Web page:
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Newspaper surrenders to humorless nutroots; Editor and Publisher writer gloats

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By Michelle Malkin  •  July 22, 2008 08:30 AM

So, not only are we not allowed to make fun of Barack Obama, but it appears that liberals in the media have also made ridiculing the left-wing blogosphere off-limits.

Via Free Republic and Newsbusters comes news that the Austin American Statesman has caved into nutroots pressure to yank a front-page feature poking gentle fun at the Netroots Nation/Kossack blog convention last week. Who led the charge to censor the piece? Editor and Publisher’s Greg Mitchell, who whined about the article in a blog post at the Daily Kos (!) and then gloated about his role in yanking of the “snarky” article in E&P.

Kristinn Taylor at FR writes:

The Austin American-Statesman caved to pressure from the Daily Kos-Netroots Nation and pulled an article from the newspaper’s website that poked fun at the liberal convention being held in Austin last weekend.

The article, entitled Gore’s Surprise Visit Highlights Netroots Conference was published on the front page of Sunday’s paper.

It was written by feature writer, Patrick Beach–meaning the article was not a straight news piece (think Dana Milbank.)

Greg Mitchell, a writer for Editor & Publisher who blogs at the Daily Kos attended the conference as a panel speaker.

He brought attention to the article by posting about it [at] the Daily Kos. Mitchell says that Austin Kossacks claiming to know people at the American-Statesman promised to “work their magic” on the paper.

By Monday the article was pulled from the American-Statesman’s website, with the message: “The page you’ve requested is not available.”

The newspaper’s groveling apologia for daring to mock the un-mock-able is here.

Our front-page story Sunday about the Netroots Nation convention included doses of irony and exaggeration. It made assertions (that House Speaker Nancy Pelosi might find herself at home politically in Beijing, for example) and characterizations (“marauding liberals” was one) meant to amuse. For many readers, we failed.

In trying for a humorous take on the Netroots phenomenon without labeling it something other than a straightforward news story, we compromised our standards.

— Fred Zipp, editor

The Forbidden Piece by feature writer Patrick Beach is still cached here. A taste:

There was even one panel Friday featuring Princeton economics professor and New York Times columnist Paul Krugman (wearing, as if to galvanize stereotype, what appeared to be Birkenstocks) that was essentially about how the media weren’t liberal enough.

As they say, only in Austin.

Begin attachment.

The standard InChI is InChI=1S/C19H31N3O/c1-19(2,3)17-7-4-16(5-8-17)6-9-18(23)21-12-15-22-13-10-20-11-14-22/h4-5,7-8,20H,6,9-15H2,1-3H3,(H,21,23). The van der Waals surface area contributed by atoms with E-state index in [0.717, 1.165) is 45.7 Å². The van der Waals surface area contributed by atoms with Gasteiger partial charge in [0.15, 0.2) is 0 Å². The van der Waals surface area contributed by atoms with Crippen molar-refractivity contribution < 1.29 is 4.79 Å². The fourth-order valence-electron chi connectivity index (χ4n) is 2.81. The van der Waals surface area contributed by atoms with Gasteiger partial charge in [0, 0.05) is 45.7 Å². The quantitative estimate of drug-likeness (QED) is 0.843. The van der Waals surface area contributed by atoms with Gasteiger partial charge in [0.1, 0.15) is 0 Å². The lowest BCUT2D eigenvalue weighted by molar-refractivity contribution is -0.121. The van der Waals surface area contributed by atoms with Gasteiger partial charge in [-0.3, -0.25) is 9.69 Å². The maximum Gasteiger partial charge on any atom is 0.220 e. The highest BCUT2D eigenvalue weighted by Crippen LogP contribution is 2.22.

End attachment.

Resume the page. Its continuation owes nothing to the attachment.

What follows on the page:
Filmmaker Paul Stekler, who teaches film production and politics at the University of Texas, said:”As you have greater democratization (through the use of technology to distribute one’s message), you also have a greater degree of what’s called confirmation bias. We live in a very different and weird world in terms of dissemination of information right now.”

Indeed, you couldn’t find anybody who disagreed that President Bush and Vice President Dick Cheney were “two ignoramuses,” a label hurled by Parag Mehta, the Democratic National Committee’s director of training.

Big names? Got ‘em. There was Markos Moulitsas Zúniga, founder of the Daily Kos political blog, who hatched the idea a few years ago to get his like-minded pals together and who, in a Friday lunchtime keynote with Harold Ford Jr., chairman of the Democratic Leadership Council, seemed amazed at what the notion had unleashed.

“We’re going to keep growing; we’re going to keep pushing for an unapologetic Democratic Party,” Moulitsas said.

Then there was John Dean, the former Nixon White House counsel who has made a second career of railing against what he considers right-wing excesses the way recovering alcoholics preach against strong drink.

“I have deep fear of my former tribe, and what they might do particularly in the law,” Dean said, before going on to refer to former Republican presidential candidate Rudy Giuliani as “Richard Nixon on crystal meth.”

It’s plinking bass in a barrel to paint liberals as overly intellectual types incapable of having fun unless reading Noam Chomsky counts, and it sure does for them. And there were a handful of colorful characters, including some men from Cedar Creek who looked like bikers and represented the Warrior Wolf Society, which they described as “a group of pagan warriors with wolf totem spirit,” and a guy in a Bush mask and clothing with prison stripes.

But for the most part, these were serious-minded people, and decorum prevailed.

When a few people had the temerity to shout at Pelosi and Gore, they got shushed as mercilessly as they would have at a Nanci Griffith concert.

The no fun thing? Maybe it’s because, as Democrats, they’re not used to having it.

Hit the nail on the head. And we can’t have that.

Shusssshhhhhh.

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